On what topics, therefore, is a possible defense based? In the discussion that, on Facebook, has been generated by Fabrizio Federici’s remarks, Vittorio Sgarbi himself has intervened, entrusting the reply to his press secretary. In essence, Sgarbi opposes a distinction between “original ideas” and “external elements,” that is, chronological and toponymic news useful to identify the “existence” of a work “as with an inventory, a certificate of existence, an identity card.” So, it would seem that for Sgarbi it is legitimate to quote others’ passages, even without citing their provenance and without making the reader aware that these are, precisely, quotations, if the purpose is to report objective data: In order not to copy, should we not write when Cola dell’Amatrice was born? Try reading a biography of Raphael. And try to rewrite it: these are not personal meditations. [...] I have not taken up any of my friend Cannatà’s original thoughts; I have only reported external, chronological and toponymic elements, all the more necessary to know and to remember at a time like this when those works are threatened, and it is right and useful to identify their existence, as for an inventory, a certificate of existence, an identity card. That such arguments lack the vigor to make them incontrovertible could be demonstrated by a couple of considerations. The first: it is true that certain elements are objective. It is an established fact that Dante Alighieri was born in 1265, and it is not possible to change his “identity card” just to write something original. But even an article intended to report exclusively objective data would still be the result of work, often of considerable bulk, resulting from the personal choices of an author, who will carefully select the vocabulary, expressions, grammatical forms, syntax and order of exposition through which to make the data in his possession usable. Thus, it is not just a matter of “writing when Cola dell’Amatrice was born”: an article about an artist does not just report his or her date of birth. An article reports a range of information that arises from research, for which an order has been established and importance weighed (the importance of a datum within a text can be greater or lesser according to what the datum represents regarding the general topic of the article or essay), and which is presented in a certain form: if the data are, to use Sgarbi’s expression, “inevitable and inescapable,” the same cannot be said of the way in which they are displayed. Just because an author has collected data and has taken the trouble to assess its importance and to choose the order and form in which to display it, this does not mean that one can quote his or her excerpts to the comma (or at most make a few changes) without the appropriate cross-references and without letting the reader know that we are in the presence of a quotation.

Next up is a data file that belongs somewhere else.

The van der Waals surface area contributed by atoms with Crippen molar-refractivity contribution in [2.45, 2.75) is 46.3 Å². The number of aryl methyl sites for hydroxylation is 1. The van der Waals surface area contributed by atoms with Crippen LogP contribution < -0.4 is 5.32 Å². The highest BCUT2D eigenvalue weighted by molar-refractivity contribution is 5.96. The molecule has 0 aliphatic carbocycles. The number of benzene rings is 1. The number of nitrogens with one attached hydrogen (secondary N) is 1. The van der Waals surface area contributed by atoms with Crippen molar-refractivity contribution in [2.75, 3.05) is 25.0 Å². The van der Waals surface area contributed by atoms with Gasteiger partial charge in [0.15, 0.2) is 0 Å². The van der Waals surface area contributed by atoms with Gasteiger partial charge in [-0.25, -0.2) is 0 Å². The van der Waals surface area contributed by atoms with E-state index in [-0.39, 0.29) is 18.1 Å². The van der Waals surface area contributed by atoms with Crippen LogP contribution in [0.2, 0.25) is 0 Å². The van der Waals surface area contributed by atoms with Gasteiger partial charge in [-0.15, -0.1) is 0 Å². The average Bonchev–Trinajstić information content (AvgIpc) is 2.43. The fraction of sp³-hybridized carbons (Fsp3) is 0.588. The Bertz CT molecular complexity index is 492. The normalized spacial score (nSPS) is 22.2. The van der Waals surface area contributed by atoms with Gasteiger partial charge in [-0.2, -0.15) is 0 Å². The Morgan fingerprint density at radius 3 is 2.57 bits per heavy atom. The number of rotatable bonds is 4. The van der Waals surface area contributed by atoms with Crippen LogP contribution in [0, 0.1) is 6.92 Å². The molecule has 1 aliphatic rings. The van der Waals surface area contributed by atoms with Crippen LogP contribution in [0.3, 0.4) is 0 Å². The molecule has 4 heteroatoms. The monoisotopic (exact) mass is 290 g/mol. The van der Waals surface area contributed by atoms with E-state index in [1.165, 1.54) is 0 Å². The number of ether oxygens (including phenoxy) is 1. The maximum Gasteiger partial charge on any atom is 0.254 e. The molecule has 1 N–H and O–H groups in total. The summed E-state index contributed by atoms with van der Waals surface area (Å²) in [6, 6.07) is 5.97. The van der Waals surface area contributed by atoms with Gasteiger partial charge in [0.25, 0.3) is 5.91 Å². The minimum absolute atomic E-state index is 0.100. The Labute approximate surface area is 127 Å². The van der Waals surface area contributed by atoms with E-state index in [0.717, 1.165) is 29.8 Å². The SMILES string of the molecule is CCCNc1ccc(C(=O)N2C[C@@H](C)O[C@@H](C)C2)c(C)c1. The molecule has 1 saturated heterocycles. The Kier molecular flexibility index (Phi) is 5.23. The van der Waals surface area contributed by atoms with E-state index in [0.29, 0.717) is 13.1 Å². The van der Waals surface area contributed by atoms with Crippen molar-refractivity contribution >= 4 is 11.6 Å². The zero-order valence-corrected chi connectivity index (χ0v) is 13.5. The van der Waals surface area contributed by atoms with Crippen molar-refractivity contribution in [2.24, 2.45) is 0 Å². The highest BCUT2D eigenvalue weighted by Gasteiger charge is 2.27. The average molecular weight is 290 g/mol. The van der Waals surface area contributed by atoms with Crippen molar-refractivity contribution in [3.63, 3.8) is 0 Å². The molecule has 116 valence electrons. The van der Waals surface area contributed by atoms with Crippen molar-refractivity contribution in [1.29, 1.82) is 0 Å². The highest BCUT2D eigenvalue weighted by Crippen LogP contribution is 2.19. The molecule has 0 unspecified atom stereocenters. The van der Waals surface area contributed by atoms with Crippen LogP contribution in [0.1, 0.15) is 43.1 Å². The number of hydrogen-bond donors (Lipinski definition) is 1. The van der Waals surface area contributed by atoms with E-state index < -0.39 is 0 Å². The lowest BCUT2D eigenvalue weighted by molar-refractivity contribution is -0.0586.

The second consideration: chronological and toponymic elements are also often the result of conjecture, and this happens where documentary evidence is lacking. This is the case with Antonello da Messina: since there are no documents that can testify that the San Girolamo in the study was made in 1474 or 1475, or that certify in an unimpeachable way his presence in Milan in 1476, any evidence in support of a dating or of the artist’s presence in a city can only come from stylistic comparisons often accrued from the ideas of an art historian who, inevitably, takes a position within a debate. Of course: no one pretends that in an article intended for a newspaper with a large circulation one should give an account of all the positions of every single scholar who has sided in favor of or against a certain dating for theAnnunciata in Palermo or the Crucifixion in London, but if one decides to refer to a passage by a scholar in which certain information is contained that is the result, precisely, of conjecture, one cannot refrain from citing the references. To the general public this may seem like insider trivia but, we repeat, it is a matter of loyalty to the reader: the authorship of a piece of writing must never be questioned. Even the staunchest opponents of intellectual property do not go so far as to deny the moral authorship due to an author, and in that case it may be useful to quote an excerpt from what is to all intents and purposes the manifesto of the Anti-Copyright Public Domain, that is, “a project for the realization of an anarchic anti-copyright and anti-licensing public domain, thus against intellectual property and based on the voluntary Renunciation of Copyrights.” Regarding the aspect of authorship (moral right), proponents of the PDA, believe that it is an inherent feature of the work as a free expression of the author and therefore conceptually inexpressible but, at the same time, commercially irrelevant once (patrimonial) copyrights have been waived. At that point, authorship of the work, generating no privilege and having no legal value, assumes just relevance only for the purpose of equal dignity in the context of free and mutual exchange between individuals in a community, and its recognition is natural, conventional and certainly not subject to a logic of "legal defense."

I conclude by leaving it to the reader to consider the above texts (considerations that can then be refined and deepened by clicking on the links to articles and probable sources): it will be up to him to decide whether it is possible to call Sgarbi a goat, to use an effective epithet for which he himself claims authorship, and in any case which has now become his unmistakable trademark, or whether it is indeed possible to gloss over the name of the author of a quoted passage just because it reports objective data.